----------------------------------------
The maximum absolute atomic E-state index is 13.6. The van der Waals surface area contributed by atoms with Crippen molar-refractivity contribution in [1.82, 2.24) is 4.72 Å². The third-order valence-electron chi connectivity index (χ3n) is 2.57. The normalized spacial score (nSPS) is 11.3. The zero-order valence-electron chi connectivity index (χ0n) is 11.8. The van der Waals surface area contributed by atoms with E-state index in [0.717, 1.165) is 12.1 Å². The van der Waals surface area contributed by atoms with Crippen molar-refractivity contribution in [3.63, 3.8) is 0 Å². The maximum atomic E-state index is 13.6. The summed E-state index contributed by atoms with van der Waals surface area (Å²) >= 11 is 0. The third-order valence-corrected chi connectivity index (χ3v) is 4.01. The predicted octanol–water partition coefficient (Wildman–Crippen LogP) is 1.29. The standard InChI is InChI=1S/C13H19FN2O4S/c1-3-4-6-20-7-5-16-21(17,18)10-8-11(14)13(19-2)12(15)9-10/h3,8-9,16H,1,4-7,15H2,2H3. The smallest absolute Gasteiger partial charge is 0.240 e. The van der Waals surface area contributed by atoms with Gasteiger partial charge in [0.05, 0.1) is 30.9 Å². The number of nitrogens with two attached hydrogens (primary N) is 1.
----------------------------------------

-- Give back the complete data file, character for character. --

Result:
The maximum absolute atomic E-state index is 13.6. The van der Waals surface area contributed by atoms with Crippen molar-refractivity contribution in [1.82, 2.24) is 4.72 Å². The third-order valence-electron chi connectivity index (χ3n) is 2.57. The normalized spacial score (nSPS) is 11.3. The zero-order valence-electron chi connectivity index (χ0n) is 11.8. The van der Waals surface area contributed by atoms with E-state index in [0.717, 1.165) is 12.1 Å². The van der Waals surface area contributed by atoms with Crippen molar-refractivity contribution in [3.63, 3.8) is 0 Å². The maximum atomic E-state index is 13.6. The summed E-state index contributed by atoms with van der Waals surface area (Å²) >= 11 is 0. The third-order valence-corrected chi connectivity index (χ3v) is 4.01. The predicted octanol–water partition coefficient (Wildman–Crippen LogP) is 1.29. The standard InChI is InChI=1S/C13H19FN2O4S/c1-3-4-6-20-7-5-16-21(17,18)10-8-11(14)13(19-2)12(15)9-10/h3,8-9,16H,1,4-7,15H2,2H3. The smallest absolute Gasteiger partial charge is 0.240 e. The van der Waals surface area contributed by atoms with Gasteiger partial charge in [0.05, 0.1) is 30.9 Å². The number of nitrogens with two attached hydrogens (primary N) is 1.